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Medicaid Application Pitfalls

Medicaid Application Pitfalls

People sometimes ask, “Can I do a Medicaid application by myself?” From an attorney’s point of view, that’s somewhat like asking a doctor if you can do an operation by yourself. But you wouldn’t ever ask the doctor that because of all the unknown steps and complications of the operation. In many respects, the pre-operative preparation, the double checking that takes place, and being ready to deal with all the complications that can arise, are analogous to going through the Medicaid process. Here’s why.

The pre application preparation is much more than gathering financial information. It
requires going through that information to discover if there are transactions, or spending, or unknown assets that can derail the application. For example, if there is a small life insurance policy that exceeds $1,500 in face value, the cash value will count toward the $1,600 Medicaid limit. I am aware of a case where the son of the applicant did not realize a policy existed, and when it was pointed out to him by the Department of Social Services, which did find it, he failed to cash it in for several months, and the nursing home successfully sued him for the tens of thousands they had not been paid. And there may be income taxes owed if certain assets are sold.

After reviewing the information and before submitting the application to the Department of Social Services, it also requires an analysis to determine if there are special rules that will allow assets to be protected, and if there are steps that can be taken to protect the assets. For example, with a husband and wife, the home should be transferred to the healthy spouse, which can be done within the five year lookback period without a penalty. Another rule allows transfer of assets to a child who has lived with the parent for at least two years, and who has given care to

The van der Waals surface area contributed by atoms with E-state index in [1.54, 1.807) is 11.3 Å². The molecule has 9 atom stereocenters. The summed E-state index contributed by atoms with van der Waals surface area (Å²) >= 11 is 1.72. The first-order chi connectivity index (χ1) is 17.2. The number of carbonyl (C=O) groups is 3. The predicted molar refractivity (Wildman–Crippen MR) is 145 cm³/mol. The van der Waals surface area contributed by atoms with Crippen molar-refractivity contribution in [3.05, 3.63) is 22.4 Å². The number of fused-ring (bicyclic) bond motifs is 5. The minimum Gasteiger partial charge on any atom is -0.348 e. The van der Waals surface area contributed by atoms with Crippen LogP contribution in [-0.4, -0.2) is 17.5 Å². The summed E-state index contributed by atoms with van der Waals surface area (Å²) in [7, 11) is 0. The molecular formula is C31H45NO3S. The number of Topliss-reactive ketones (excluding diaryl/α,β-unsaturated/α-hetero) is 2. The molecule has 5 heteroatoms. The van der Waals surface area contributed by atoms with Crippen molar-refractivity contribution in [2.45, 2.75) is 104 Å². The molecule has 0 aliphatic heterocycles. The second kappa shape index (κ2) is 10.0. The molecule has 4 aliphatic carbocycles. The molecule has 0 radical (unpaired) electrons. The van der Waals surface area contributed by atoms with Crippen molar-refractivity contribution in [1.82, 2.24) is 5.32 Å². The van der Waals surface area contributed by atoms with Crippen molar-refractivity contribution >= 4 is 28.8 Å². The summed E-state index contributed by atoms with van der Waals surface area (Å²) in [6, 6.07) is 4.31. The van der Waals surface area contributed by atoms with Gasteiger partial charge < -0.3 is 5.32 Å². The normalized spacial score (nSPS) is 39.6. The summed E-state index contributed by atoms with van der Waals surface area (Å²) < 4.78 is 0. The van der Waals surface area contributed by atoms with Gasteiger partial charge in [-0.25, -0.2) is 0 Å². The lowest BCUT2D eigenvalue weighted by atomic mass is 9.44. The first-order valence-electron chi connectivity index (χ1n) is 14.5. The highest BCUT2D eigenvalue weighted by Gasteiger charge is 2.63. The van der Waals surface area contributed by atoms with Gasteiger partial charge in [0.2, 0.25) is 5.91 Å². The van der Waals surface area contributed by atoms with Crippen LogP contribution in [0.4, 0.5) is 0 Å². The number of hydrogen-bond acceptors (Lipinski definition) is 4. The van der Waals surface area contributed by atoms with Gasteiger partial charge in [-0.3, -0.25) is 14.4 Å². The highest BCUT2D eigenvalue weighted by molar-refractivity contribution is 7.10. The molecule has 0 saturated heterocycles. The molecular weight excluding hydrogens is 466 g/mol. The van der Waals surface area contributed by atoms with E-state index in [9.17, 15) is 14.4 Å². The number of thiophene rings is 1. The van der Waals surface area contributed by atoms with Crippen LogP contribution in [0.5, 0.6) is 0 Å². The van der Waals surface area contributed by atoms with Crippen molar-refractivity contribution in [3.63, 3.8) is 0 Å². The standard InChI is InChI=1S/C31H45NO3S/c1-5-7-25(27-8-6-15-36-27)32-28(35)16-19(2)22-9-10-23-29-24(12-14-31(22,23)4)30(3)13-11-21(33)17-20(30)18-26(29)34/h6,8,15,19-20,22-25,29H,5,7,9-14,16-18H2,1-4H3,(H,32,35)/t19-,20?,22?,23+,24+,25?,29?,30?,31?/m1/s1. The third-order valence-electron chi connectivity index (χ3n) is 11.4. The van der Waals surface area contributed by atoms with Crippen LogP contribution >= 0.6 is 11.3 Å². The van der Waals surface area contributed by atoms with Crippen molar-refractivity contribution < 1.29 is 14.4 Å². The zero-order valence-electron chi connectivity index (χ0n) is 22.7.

the parent which was needed to keep the a parent out of a nursing home. Without knowing about these rules, huge amounts of assets may be lost. At a very minimum, prepaid funeral contracts or pay down of debt should be considered before paying the nursing home.

Once the application is submitted, there could be a mistake made by the Department of Social Services in either denying the application, or deciding to impose a penalty period for “transfer of assets” to a child or other person. This may require an appeal, called a fair hearing, to get the error corrected. That type of appeal requires careful reference to the rules and probably a memorandum of law, which points out where the mistake was made, and why the regulations allow the transfer.

Yet another situation often arises where an applicant has too much income to qualify for home care. There is almost always a way to solve this, but it requires setting up a “pooled trust” which has the effect of making the income not countable. This usually requires legal expertise to satisfy the pooled trust rules. It can make the difference between success and failure.

In summary, there is far too much at stake to go without accurate and thorough legal advice. The sensible approach is to work with an elder law firm that knows the law, and can get the care that your family needs while preserving as many of the assets as allowed under the Medicaid law.
Attorneys Stephen O. and Halley C. Allaire are partners in the law firm of Allaire Elder Law.
Attorneys Stephen O. and Halley C. Allaire are members of the National Academy of Elder Law. Attorneys, Inc.
Allaire Elder Law is a highly respected, and highly rated law firm with offices in Bristol, CT.
We can be contacted by phone at (860) 259-1500 or by email.

If you have a question, send a written note to us and we may use your question in a future column.

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